Matching Items (38)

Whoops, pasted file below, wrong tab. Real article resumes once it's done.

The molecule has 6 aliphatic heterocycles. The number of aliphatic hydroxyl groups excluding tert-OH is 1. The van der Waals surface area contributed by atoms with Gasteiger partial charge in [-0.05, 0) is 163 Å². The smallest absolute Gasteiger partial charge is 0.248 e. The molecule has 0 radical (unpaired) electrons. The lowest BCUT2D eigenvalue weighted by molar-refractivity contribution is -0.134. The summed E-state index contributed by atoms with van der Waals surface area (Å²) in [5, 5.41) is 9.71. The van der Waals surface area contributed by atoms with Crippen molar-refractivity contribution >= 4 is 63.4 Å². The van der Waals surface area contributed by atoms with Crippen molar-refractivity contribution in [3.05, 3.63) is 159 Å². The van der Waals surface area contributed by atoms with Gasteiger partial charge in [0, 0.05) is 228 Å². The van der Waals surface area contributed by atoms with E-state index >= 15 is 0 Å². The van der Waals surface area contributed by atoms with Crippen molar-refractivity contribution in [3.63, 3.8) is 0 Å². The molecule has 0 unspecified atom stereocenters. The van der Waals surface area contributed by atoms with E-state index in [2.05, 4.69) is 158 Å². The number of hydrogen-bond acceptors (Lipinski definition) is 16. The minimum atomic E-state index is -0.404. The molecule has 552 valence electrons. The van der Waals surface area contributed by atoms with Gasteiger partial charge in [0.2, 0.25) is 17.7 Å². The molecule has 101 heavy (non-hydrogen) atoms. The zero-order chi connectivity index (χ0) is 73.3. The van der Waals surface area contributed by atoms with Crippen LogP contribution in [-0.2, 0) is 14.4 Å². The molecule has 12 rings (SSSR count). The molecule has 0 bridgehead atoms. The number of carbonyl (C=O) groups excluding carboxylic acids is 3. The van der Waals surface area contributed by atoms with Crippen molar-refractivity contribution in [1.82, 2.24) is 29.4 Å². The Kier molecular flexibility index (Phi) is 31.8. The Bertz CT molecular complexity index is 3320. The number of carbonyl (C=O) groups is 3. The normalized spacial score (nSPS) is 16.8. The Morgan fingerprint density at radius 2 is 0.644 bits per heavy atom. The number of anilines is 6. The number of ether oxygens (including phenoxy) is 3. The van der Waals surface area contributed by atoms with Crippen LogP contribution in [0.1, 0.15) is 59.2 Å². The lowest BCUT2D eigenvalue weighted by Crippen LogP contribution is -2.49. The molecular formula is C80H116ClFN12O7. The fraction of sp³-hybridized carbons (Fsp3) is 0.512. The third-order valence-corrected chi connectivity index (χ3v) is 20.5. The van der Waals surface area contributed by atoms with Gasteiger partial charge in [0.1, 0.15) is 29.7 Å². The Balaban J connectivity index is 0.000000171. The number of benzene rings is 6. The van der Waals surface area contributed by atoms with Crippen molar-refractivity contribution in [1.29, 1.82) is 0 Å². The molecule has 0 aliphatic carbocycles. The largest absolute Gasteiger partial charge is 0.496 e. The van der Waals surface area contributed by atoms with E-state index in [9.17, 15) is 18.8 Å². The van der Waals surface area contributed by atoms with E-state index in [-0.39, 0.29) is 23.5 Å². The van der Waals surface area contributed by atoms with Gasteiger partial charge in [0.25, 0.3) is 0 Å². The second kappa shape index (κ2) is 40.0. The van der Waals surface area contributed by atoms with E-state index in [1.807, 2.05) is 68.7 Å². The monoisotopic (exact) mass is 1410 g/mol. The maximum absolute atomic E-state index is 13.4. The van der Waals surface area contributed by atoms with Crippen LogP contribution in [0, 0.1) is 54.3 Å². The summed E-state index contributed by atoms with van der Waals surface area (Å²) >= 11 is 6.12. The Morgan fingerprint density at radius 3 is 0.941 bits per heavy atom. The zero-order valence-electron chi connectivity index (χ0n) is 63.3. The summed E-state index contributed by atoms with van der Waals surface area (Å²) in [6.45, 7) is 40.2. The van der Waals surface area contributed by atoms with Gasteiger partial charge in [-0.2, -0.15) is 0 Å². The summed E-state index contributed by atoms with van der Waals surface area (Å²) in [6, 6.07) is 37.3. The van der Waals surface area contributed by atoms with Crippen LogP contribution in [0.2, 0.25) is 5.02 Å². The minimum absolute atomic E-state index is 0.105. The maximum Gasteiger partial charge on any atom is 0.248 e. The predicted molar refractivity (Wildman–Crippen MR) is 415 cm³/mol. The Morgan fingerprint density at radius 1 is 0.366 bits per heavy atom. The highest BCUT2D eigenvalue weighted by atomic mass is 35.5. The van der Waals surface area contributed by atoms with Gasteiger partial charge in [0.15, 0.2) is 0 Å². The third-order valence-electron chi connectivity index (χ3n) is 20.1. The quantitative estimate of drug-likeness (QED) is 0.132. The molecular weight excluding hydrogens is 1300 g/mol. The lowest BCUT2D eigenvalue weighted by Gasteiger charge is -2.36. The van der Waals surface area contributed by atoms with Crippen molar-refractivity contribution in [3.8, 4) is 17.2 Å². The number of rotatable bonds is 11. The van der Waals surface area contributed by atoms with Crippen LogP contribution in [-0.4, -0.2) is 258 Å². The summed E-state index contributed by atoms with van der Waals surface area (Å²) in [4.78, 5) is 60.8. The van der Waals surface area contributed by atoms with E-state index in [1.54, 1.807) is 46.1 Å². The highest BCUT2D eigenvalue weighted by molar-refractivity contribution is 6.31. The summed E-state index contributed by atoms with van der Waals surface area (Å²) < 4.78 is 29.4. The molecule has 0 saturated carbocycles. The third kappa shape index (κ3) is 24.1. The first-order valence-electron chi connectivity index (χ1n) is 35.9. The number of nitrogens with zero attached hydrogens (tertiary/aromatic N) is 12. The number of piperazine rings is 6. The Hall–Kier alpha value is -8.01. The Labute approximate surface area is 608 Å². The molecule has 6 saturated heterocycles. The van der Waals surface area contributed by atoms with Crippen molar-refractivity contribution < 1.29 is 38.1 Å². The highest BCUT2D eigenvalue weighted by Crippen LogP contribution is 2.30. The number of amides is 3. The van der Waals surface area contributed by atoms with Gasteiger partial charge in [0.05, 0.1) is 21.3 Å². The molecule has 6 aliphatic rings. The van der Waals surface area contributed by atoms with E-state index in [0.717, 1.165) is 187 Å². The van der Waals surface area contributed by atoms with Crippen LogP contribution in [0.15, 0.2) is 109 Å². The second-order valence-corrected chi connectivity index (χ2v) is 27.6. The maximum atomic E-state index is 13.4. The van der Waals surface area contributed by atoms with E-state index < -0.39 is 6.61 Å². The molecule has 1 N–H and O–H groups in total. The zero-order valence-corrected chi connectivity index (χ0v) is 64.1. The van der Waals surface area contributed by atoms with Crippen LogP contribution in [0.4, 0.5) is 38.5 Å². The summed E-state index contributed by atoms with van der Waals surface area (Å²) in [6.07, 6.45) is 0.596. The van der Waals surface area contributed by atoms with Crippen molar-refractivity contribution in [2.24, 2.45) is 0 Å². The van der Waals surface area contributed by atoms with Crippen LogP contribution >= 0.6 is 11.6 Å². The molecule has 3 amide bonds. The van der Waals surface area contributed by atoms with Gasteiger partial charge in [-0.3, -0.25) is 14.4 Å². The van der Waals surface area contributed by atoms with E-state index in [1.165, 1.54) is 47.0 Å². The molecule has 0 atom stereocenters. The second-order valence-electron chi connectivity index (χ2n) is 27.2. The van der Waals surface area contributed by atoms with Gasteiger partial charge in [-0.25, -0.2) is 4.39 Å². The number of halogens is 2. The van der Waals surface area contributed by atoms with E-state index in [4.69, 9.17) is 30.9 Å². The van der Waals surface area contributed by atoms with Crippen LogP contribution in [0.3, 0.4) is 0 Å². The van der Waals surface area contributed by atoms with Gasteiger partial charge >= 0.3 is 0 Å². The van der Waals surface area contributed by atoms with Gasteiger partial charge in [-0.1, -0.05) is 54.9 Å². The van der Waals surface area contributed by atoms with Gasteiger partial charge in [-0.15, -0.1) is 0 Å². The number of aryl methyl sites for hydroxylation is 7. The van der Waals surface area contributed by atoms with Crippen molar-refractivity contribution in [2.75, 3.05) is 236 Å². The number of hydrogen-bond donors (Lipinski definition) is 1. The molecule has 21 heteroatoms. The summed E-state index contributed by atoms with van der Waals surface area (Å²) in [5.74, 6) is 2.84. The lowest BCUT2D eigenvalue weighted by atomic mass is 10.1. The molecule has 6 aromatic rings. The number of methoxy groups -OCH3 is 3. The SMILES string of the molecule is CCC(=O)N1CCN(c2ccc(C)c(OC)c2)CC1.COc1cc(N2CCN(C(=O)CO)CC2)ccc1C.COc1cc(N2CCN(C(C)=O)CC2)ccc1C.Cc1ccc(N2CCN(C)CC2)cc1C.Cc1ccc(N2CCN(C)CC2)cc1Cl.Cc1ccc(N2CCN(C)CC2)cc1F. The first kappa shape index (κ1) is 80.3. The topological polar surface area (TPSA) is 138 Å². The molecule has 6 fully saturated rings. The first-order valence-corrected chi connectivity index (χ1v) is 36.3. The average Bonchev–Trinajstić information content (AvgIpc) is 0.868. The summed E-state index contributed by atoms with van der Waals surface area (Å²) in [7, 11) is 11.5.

Disinfection byproducts are the result of reactions between natural organic matter (NOM) and a disinfectant. The formation and speciation of DBP formation is largely dependent on the disinfectant used and the natural organic matter (NOM) concentration and composition. This study examined the use of photocatalysis with titanium dioxide for the oxidation and removal of DBP precursors (NOM) and the inhibition of DBP formation. Water sources were collected from various points in the treatment process, treated with photocatalysis, and chlorinated to analyze the implications on total trihalomethane (TTHM) and the five haloacetic acids (HAA5) formations. The three sub-objectives for this study included: the comparison of enhanced and standard coagulation to photocatalysis for the removal of DBP precursors; the analysis of photocatalysis and characterization of organic matter using size exclusion chromatography and fluorescence spectroscopy and excitation-emission matrices; and the analysis of photocatalysis before GAC filtration. There were consistencies in the trends for each objective including reduced DBP precursors, measured as dissolved organic carbon DOC concentration and UV absorbance at 254 nm. Both of these parameters decreased with increased photocatalytic treatment and could be due in part to the adsorption to as well as the oxidation of NOM on the TiO2 surface. This resulted in lower THM and HAA concentrations at Medium and High photocatalytic treatment levels. However, at No UV exposure and Low photocatalytic treatment levels where oxidation reactions were inherently incomplete, there was an increase in THM and HAA formation potential, in most cases being significantly greater than those found in the raw water or Control samples. The size exclusion chromatography (SEC) results suggest that photocatalysis preferentially degrades the higher molecular mass fraction of NOM releasing lower molecular mass (LMM) compounds that have not been completely oxidized. The molecular weight distributions could explain the THM and HAA formation potentials that decreased at the No UV exposure samples but increased at Low photocatalytic treatment levels. The use of photocatalysis before GAC adsorption appears to increase bed life of the contactors; however, higher photocatalytic treatment levels have been shown to completely mineralize NOM and would therefore not require additional GAC adsorption after photocatalysis.